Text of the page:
It says any procuration fees will not be taken by advisers and instead donated to campaigning work for Which?.
Last week the Association of Mortgages Intermediaries questioned the reliability of the salary model and compared it to that used by Equitable Life.
Speaking at last week’s Mortgage Expo Robert Sinclair, director of AMI, told delegates that it will be interesting when the consumer champion gets its first complaint to the Financial Ombudsman Service.
He said: “It is being brave because it is trying to promote something good for consumers, but it is also a commercial move.”
But Which? says commission will in no way influence the mortgage recommendation that its advisers provide and on many occasions, it will receive no commission at all.
It adds that it won’t charge a fee for its advice but if a customer would feel more comfortable paying it a fee, it offers that option.
Chris Gardner, commercial director at Which?, says: “People are faced with many sources of information and advice when it comes to buying a house or looking to remortgage.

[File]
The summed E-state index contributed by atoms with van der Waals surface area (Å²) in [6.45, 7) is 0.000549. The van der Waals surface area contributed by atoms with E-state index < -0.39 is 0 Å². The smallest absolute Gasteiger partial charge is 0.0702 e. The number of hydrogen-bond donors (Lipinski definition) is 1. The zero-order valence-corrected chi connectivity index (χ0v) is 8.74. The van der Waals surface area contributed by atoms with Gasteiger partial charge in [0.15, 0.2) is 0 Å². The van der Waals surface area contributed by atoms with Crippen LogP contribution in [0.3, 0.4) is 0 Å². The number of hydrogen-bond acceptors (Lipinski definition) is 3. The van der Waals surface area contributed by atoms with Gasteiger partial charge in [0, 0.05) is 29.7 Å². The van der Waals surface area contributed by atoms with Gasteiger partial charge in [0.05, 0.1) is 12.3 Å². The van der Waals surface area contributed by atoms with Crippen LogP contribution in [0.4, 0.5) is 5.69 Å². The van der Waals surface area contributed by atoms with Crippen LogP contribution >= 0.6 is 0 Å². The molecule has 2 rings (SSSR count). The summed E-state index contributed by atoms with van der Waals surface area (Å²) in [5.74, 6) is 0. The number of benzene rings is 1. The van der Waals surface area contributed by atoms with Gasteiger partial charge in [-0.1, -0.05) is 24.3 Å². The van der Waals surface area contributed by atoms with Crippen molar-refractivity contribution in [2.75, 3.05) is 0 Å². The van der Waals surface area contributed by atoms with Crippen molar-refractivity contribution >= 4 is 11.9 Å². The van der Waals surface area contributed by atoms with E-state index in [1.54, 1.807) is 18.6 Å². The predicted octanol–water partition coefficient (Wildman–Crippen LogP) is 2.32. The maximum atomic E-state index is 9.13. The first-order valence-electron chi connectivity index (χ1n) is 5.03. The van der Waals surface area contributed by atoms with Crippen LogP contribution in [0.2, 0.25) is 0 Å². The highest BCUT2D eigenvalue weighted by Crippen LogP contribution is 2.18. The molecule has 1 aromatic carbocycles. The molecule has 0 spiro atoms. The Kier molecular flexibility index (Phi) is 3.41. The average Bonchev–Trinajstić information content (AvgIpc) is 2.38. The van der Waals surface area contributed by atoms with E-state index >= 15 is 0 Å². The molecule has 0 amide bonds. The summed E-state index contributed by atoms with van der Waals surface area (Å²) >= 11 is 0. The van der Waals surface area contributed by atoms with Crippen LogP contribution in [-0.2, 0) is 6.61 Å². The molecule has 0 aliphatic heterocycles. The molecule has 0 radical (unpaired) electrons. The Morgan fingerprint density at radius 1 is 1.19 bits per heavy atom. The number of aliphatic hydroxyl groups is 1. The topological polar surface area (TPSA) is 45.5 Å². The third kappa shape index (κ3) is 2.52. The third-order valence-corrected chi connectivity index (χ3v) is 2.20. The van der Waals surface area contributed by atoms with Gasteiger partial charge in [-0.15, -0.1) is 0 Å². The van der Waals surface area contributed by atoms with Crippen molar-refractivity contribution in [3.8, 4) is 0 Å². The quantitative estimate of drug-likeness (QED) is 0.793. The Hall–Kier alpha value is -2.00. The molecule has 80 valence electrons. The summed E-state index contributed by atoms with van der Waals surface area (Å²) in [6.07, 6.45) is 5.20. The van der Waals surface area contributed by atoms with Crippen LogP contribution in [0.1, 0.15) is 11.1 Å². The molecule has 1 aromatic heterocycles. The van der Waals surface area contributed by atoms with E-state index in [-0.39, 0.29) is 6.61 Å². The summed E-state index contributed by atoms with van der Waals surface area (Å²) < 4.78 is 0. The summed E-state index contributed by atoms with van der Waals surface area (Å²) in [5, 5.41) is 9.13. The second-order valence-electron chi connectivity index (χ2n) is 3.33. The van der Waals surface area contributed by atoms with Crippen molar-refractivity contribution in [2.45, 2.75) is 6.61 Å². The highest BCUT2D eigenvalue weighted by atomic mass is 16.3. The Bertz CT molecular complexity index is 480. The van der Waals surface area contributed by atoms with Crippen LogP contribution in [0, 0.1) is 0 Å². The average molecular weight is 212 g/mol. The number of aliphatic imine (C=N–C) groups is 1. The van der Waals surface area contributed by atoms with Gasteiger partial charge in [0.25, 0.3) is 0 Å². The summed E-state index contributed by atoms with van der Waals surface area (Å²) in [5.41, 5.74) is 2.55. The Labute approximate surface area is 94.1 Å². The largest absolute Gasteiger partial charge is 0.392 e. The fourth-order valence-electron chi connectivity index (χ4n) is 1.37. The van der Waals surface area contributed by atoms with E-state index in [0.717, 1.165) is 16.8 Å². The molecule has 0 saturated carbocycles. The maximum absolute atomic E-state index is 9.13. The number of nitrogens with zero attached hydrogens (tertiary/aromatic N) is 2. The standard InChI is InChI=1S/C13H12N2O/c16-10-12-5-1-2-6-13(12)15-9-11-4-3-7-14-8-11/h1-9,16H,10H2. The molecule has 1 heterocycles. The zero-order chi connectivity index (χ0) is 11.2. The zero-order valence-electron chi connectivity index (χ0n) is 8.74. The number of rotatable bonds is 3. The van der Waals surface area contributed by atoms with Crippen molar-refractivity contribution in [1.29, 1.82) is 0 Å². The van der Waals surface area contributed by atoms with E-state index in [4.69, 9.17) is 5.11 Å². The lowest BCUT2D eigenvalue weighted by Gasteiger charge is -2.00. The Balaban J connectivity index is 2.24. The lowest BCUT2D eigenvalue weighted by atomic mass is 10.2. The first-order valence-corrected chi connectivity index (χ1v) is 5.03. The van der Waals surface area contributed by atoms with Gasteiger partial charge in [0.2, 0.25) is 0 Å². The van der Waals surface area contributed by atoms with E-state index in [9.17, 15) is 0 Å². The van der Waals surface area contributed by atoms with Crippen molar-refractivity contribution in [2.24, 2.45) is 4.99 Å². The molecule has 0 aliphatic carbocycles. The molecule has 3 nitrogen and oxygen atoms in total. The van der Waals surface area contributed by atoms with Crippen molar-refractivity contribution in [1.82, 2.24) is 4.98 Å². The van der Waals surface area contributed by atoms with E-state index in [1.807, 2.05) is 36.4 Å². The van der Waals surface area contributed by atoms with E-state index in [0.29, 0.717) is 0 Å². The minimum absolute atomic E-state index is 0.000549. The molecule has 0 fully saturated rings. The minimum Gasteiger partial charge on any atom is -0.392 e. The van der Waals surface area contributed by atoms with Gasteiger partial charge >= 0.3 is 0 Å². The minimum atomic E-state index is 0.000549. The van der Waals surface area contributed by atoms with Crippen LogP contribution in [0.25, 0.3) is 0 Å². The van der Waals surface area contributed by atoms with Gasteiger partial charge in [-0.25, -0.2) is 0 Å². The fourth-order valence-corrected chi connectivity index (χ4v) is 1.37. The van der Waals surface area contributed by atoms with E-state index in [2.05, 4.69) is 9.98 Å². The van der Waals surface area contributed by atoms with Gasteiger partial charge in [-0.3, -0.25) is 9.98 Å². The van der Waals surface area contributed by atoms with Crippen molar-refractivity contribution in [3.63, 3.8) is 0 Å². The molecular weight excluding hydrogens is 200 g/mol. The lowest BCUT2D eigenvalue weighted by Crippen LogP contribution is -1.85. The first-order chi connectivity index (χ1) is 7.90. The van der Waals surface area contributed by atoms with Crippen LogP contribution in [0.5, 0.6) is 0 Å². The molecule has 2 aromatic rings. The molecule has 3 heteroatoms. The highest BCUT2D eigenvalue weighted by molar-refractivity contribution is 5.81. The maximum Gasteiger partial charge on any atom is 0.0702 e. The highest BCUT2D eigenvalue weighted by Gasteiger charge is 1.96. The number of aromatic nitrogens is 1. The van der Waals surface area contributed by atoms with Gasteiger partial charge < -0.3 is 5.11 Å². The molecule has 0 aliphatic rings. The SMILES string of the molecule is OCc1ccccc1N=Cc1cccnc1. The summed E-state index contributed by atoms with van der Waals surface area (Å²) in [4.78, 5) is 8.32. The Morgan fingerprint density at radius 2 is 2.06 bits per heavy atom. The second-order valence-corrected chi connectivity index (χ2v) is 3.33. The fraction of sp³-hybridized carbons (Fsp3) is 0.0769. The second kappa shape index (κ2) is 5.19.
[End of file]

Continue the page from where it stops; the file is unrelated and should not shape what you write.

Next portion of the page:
“We’ve listened to our member requests and have launched an impartial advice service that will ensure they get the mortgage that is right for them, whichever lender it comes from.
“Our advice will be tailored to each customer and take into account their individual circumstances, borrowing needs and their plans for the future.
“Choosing the right mortgage can be a difficult decision so we’re offering advice from someone people can trust and who gives them the full picture.”
The firm says that its customers told it that they want it to go one step further from information and give personal mortgage advice.